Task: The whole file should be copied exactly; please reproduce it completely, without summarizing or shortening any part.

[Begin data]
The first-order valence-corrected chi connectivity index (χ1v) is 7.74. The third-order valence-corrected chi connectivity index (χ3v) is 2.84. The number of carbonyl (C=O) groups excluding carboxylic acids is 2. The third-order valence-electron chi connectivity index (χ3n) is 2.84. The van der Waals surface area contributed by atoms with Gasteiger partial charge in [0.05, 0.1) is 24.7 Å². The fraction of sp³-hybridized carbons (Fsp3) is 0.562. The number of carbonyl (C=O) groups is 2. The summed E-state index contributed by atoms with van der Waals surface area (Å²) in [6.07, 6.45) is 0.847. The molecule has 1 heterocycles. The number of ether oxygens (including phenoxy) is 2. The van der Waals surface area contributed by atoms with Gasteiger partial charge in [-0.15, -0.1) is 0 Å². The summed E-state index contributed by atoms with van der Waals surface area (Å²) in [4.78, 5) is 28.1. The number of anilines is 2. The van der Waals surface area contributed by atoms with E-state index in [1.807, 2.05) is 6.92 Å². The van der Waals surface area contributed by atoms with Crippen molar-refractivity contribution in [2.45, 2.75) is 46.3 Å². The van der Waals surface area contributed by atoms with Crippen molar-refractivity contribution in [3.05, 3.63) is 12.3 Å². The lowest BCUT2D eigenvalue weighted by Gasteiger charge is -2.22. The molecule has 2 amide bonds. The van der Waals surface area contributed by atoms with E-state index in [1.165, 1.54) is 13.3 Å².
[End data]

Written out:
The first-order valence-corrected chi connectivity index (χ1v) is 7.74. The third-order valence-corrected chi connectivity index (χ3v) is 2.84. The number of carbonyl (C=O) groups excluding carboxylic acids is 2. The third-order valence-electron chi connectivity index (χ3n) is 2.84. The van der Waals surface area contributed by atoms with Gasteiger partial charge in [0.05, 0.1) is 24.7 Å². The fraction of sp³-hybridized carbons (Fsp3) is 0.562. The number of carbonyl (C=O) groups is 2. The summed E-state index contributed by atoms with van der Waals surface area (Å²) in [6.07, 6.45) is 0.847. The molecule has 1 heterocycles. The number of ether oxygens (including phenoxy) is 2. The van der Waals surface area contributed by atoms with Gasteiger partial charge in [-0.15, -0.1) is 0 Å². The summed E-state index contributed by atoms with van der Waals surface area (Å²) in [4.78, 5) is 28.1. The number of anilines is 2. The van der Waals surface area contributed by atoms with E-state index in [1.807, 2.05) is 6.92 Å². The van der Waals surface area contributed by atoms with Crippen molar-refractivity contribution in [2.45, 2.75) is 46.3 Å². The van der Waals surface area contributed by atoms with Crippen molar-refractivity contribution in [3.05, 3.63) is 12.3 Å². The lowest BCUT2D eigenvalue weighted by Gasteiger charge is -2.22. The molecule has 2 amide bonds. The van der Waals surface area contributed by atoms with E-state index in [1.165, 1.54) is 13.3 Å².